Getting Bob and Betty on Track
Fortunately Bob and Betty did not fall into the common trap of thinking that the seemingly big number on their 401(k) statement meant they were in great shape. Like many folks who come in for a checkup, they were not totally surprised by the results and said, “That’s what we were afraid of. What can we do?”
There are three steps Bob and Betty can take to reach their goal:
- Change their asset allocation to hopefully generate a higher rate of return on their investments.
- Save more.
- Retire a few years later.
Bob and Betty did the right thing by addressing each option independently. They did not want to risk taking a step backward with their current nest egg, and preferred to forgo a bit more yield if it meant taking on more risk.
In addition, they looked at their current lifestyle and made a commitment to spending less, saving more, but still enjoying life. The more they made up the gap, the sooner they could retire.
They also realized that they might have to work a bit longer, but that was not a decision they had to make today. They simply needed to acknowledge that it is a likely possibility. And they understand that their investments have more room to grow. Their life expectancy after retirement will be longer, and their health may remain better if they have a place to go each morning, assuming the work is not stressful. They also discussed the possibility of part-time jobs doing something fun, as opposed to continuing with their current careers.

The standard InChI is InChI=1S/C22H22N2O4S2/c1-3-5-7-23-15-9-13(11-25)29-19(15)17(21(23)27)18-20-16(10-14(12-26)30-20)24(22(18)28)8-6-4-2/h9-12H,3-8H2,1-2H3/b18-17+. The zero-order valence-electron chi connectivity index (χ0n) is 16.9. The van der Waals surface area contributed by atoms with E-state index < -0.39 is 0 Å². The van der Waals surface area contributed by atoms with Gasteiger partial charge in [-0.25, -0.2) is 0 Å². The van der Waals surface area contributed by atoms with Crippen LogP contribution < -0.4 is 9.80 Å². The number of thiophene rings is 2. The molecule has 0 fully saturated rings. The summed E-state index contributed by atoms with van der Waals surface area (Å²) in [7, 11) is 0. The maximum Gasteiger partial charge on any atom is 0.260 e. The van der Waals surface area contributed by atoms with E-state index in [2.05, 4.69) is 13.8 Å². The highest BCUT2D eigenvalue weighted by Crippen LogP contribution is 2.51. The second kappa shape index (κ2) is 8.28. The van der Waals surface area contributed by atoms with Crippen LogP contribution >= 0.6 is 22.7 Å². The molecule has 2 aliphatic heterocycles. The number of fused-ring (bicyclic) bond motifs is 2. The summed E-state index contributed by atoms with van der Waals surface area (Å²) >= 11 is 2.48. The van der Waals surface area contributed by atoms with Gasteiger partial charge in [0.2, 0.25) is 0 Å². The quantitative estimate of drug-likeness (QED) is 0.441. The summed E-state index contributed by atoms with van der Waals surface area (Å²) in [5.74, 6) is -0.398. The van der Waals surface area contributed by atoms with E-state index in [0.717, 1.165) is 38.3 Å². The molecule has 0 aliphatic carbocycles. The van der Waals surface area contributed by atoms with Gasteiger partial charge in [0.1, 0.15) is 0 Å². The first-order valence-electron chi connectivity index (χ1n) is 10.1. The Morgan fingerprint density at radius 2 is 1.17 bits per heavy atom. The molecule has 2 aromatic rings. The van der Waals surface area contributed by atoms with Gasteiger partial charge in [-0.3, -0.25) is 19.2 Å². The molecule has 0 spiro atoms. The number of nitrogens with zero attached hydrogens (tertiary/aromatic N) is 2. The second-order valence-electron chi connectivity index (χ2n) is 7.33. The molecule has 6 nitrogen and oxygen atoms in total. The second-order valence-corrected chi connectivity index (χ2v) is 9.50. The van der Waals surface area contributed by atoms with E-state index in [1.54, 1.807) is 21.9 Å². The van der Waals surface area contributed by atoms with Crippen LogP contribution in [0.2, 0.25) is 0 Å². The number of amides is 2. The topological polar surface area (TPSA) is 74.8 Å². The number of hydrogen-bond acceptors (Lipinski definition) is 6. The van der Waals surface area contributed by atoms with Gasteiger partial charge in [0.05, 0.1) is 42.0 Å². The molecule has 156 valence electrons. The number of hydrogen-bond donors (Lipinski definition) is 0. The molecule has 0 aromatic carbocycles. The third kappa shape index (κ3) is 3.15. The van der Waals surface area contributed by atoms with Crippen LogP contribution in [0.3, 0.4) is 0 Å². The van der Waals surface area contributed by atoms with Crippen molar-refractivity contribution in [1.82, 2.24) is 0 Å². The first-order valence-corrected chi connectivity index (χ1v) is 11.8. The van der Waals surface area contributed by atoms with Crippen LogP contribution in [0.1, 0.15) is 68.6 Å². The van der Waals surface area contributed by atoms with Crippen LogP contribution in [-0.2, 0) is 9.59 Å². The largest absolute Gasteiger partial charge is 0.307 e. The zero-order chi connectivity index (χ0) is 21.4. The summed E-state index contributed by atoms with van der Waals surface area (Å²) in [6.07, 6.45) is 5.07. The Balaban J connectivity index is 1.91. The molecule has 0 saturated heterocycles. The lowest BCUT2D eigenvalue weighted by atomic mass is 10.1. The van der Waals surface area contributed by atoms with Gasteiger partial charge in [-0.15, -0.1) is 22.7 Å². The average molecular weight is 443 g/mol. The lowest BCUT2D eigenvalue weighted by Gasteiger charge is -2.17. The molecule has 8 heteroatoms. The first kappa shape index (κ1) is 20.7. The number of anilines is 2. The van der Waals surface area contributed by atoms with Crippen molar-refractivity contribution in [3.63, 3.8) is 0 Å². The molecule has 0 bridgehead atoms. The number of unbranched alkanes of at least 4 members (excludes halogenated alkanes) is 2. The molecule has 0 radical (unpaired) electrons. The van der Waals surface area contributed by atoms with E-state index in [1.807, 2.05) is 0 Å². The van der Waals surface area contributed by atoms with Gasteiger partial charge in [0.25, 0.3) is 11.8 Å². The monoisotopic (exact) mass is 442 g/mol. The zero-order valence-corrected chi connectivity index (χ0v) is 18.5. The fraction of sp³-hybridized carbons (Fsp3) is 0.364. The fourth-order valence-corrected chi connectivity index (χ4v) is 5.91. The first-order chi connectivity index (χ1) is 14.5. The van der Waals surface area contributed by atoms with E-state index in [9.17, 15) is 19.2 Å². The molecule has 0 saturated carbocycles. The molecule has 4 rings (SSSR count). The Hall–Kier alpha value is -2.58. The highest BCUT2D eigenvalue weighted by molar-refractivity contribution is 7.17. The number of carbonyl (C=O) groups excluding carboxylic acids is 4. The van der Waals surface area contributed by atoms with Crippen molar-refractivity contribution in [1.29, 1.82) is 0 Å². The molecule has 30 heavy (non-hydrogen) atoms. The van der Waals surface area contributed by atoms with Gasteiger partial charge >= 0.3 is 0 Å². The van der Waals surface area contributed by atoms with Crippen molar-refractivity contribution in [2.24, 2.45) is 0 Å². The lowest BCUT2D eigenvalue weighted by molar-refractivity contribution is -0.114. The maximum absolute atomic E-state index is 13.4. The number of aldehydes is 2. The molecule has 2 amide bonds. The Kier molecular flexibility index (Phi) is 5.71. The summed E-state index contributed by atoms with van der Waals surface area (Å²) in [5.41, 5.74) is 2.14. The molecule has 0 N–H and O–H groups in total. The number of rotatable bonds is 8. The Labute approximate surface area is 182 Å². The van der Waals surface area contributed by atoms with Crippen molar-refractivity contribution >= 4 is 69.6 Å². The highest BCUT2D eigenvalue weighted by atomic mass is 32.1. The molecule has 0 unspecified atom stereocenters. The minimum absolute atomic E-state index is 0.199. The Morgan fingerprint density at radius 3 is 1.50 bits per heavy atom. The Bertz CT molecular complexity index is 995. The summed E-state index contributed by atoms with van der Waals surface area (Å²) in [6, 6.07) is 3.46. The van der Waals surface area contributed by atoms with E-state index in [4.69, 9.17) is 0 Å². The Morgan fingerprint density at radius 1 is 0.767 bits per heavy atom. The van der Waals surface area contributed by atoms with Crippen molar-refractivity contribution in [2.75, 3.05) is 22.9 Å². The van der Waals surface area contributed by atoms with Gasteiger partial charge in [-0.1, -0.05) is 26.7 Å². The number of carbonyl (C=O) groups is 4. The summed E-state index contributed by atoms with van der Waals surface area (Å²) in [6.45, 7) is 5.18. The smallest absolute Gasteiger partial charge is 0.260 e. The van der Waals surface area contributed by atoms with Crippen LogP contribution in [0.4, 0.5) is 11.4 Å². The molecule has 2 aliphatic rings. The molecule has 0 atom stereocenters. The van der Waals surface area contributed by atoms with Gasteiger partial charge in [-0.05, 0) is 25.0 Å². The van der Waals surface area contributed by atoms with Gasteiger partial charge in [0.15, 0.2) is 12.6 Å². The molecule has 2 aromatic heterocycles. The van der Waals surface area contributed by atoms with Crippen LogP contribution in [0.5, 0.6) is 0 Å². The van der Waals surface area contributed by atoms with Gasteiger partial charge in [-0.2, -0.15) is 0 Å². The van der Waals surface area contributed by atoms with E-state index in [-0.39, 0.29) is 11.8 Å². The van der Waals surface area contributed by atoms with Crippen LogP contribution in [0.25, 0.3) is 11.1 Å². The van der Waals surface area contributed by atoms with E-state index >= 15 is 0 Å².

When Bob and Betty left, they booked an appointment for next year’s checkup. They anticipated following their plan and hoped to be closer to their goals next year.
The Second Opinion
We would be remiss if we did not mention that a second – or even third – opinion is just as important for financial planning as it is for medical issues. Asking two or three advisors to give you their recommended game plan could be a good way to identify useable information in the forest of financial noise. Second opinions are worth the time and effort.
If your medical checkup shows some issues, then diet, exercise, and maybe medication changes are key. If your financial checkup shows some issues, saving more, spending less, better asset allocation, and retiring at a later age are all changes worth considering to optimize your financial health.
Folks, it’s Dennis here again. If you’d like to find out more about choosing the right financial advisor, please check out The Financial Advisor Guide, a special report we published as a result of the research we did with Jeff White.
You can either just get the report or if you’re not already a subscriber, you can access of a copy of it – along with our current issue, all of our archives and special reports, and my book – by signing up for our risk-free, 90-day trial subscription. It’s a great way to begin your financial checkup today. And as a special bonus I’ll share with you our simple strategy for creating monthly income with conservative investments. It’s a core part of our portfolio and is being used by thousands of investors just like you. Click here for brief explanation with all the details.